We’d love to hear about your travel to India. Enter our photo contest—your photos of India could win an Apple iPad!

Photo of the Week :: Asia Transpacific Journeys’ India Travel Contest

This week’s photo was taken by Jay Dorfman.

“Shot during recent journey to Kumbh Mela. As the largest religious gathering of people in the world it is a feast for the camera lens. – Jay Dorfman

Jay Dorman Image

Jay Dorfman © All rights reserved

If you’ve captured that one-in-a-million shot on a recent trip to India then enter your photos in our “Share Your Experience – India Travel Photo Contest” and you could win an Apple iPad! (16 GB with Wi-Fi).

See all the other wonderful India travel photos that have been submitted on our Online Photo Contest Album.

Deadline for submission is July 31, 2010. Winners will be announced by August 31, 2010.

Photography Tips for Your Trip to India

Pushkar Camel Fair © Stacey Schultz / Asia Transpacific Journeys

By Stacey Schultz, Marketing Director and Travel Enthusiast with Asia Transpacific Journeys

Aside from the obvious (i.e. your camera) here is my list of the top 5 invaluable extras you may not have thought to bring with you while traveling in India. I hope they help you capture great images, but most importantly, I hope they help you make more meaningful connections with the people you meet.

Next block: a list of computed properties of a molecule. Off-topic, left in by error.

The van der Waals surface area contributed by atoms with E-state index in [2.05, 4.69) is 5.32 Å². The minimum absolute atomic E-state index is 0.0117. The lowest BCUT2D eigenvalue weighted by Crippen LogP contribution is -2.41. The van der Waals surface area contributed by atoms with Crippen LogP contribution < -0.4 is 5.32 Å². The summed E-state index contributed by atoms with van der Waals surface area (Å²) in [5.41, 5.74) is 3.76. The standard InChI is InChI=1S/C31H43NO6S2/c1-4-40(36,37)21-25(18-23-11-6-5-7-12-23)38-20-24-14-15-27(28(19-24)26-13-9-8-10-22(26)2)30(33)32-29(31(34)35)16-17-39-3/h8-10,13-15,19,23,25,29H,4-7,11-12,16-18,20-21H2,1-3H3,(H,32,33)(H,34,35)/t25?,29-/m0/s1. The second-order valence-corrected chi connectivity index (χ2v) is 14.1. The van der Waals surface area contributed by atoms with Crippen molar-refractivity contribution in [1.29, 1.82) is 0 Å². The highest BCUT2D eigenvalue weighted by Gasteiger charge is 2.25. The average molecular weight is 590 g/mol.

Villager in Udaipur © Stacey Schultz / Asia Transpacific Journeys

#5 Speak the Language. Most recently one of our clients used the Lonely Planet Mobile Phrasebook app for their iPhone on a trip to Japan, using it to have the phone ask questions to locals. Not only was everyone mesmerized by this talking gadget, it also allowed people he met along the way to type in their questions in Japanese and have it translated in English. You can be sure this will be on my list for my next trip to India, once they come out with the app in Hindi! Short of this, learning a few phrases such as “Hello” and “Thank you” in the local language goes a long way in making a connection.

#4 Get in Front of the Camera. I’ve always found that when I give something first, I get a lot in return. On my last trip to India, I gave several trustworthy looking children my camera, securing it safely around their neck with the strap. Of course, do this with caution, as they could run off with your camera. However, I’m a trusting individual and found they had so much fun photographing me smiling and being funny, that when I got my camera back they were more than willing to be models for me. Who knows, I may also be inspiring future photographers!

Children in Udaipur © Stacey Schultz / Asia Transpacific Journeys

#3 Share Faces from Your Travels. On a recent trip to India I made a photo book from my other travels. This featured my favorite faces from travels as far flung as Laos and Vanuatu. The reason I chose faces is that I feel everyone relates to a smile or a kind expression. You can have very professional looking books made using iPhoto or many other online services such as kodakgallery.com. As I met locals I wanted to photograph, I first shared this book with them, then asked if I could take a photo of them to include in my next book. My experience was that they were very flattered to be part of my personal project.